11. PNNL: A Supervised Maximum Entropy Approach to Word Sense Disambiguation

    Energy Technology Data Exchange (ETDEWEB)

    Tratz, Stephen C.; Sanfilippo, Antonio P.; Gregory, Michelle L.; Chappell, Alan R.; Posse, Christian; Whitney, Paul D.

    2007-06-23

    In this paper, we described the PNNL Word Sense Disambiguation system as applied to the English All-Word task in Se-mEval 2007. We use a supervised learning approach, employing a large number of features and using Information Gain for dimension reduction. Our Maximum Entropy approach combined with a rich set of features produced results that are significantly better than baseline and are the highest F-score for the fined-grained English All-Words subtask.

  12. Word Learning: An ERP Investigation of Word Experience Effects on Recognition and Word Processing

    Science.gov (United States)

    Balass, Michal; Nelson, Jessica R.; Perfetti, Charles A.

    2010-01-01

    Adults of varying reading comprehension skill learned a set of previously unknown rare English words (e.g., "gloaming") in three different learning conditions in which the type of word knowledge was manipulated. The words were presented in one of three conditions: (1) orthography-to-meaning (no phonology); (2) orthography-to-phonology (no…

  13. Word learning: An ERP investigation of word experience effects on recognition and word processing

    NARCIS (Netherlands)

    Balass, M.; Perfetti, C.A.; Nelson, J.R.

    2010-01-01

    Adults of varying reading comprehension skill learned a set of previously unknown rare English words (e.g., gloaming) in three different learning conditions in which the type of word knowledge was manipulated. The words were presented in one of three conditions: (1) orthography-to-meaning (no phonol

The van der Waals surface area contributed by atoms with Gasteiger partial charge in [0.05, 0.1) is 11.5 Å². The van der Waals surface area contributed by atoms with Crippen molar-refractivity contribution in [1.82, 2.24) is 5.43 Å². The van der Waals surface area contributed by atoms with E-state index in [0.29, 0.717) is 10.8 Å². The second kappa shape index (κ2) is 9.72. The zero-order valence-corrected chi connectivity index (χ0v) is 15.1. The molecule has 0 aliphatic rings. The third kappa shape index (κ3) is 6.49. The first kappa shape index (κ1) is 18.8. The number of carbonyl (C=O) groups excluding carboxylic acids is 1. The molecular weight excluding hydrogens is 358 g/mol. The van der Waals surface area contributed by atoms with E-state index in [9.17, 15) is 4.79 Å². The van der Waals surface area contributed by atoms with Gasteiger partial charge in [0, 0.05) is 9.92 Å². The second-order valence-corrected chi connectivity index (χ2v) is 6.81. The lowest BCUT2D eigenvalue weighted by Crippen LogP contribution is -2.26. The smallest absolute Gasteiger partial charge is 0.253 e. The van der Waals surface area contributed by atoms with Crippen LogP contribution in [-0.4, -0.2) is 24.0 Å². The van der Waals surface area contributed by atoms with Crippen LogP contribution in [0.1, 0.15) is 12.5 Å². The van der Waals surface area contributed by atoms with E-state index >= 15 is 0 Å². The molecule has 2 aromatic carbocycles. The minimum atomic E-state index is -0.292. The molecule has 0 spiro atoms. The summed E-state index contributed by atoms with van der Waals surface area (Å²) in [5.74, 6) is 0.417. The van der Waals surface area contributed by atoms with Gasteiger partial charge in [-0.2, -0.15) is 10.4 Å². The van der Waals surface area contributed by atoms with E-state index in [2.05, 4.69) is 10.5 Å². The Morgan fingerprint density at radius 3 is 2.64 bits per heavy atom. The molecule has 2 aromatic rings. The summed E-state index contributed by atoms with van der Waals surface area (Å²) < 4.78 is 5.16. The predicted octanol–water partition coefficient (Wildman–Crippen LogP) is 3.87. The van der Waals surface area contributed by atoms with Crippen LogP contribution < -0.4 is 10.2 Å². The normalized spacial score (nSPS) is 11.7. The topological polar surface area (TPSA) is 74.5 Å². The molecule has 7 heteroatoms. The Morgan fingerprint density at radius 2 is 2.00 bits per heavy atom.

14. English words structure, history, usage

    CERN Document Server

    Katamba, Francis

    2015-01-01

    How do we find the right word for the job? Where does that word come from? Why do we spell it like that? And how do we know what it means? Words are all around us - we use them every day to communicate our joys, fears, hopes, opinions, wishes and demands - but we don't often think about them too deeply. In this highly accessible introduction to English words, the reader will discover what the study of words can tell them about the extraordinary richness and complexity of our daily vocabulary and about the nature of language in general. Assuming no prior knowledge of linguistics, the book covers a wide range of topics, including the structure of words, the meaning of words, how their spelling relates to pronunciation, how new words are manufactured or imported from other languages, and how the meaning of words changes with the passage of time. It also investigates how the mind deals with words by highlighting the amazing intellectual feat performed routinely when the right word is retrieved from the mental dic...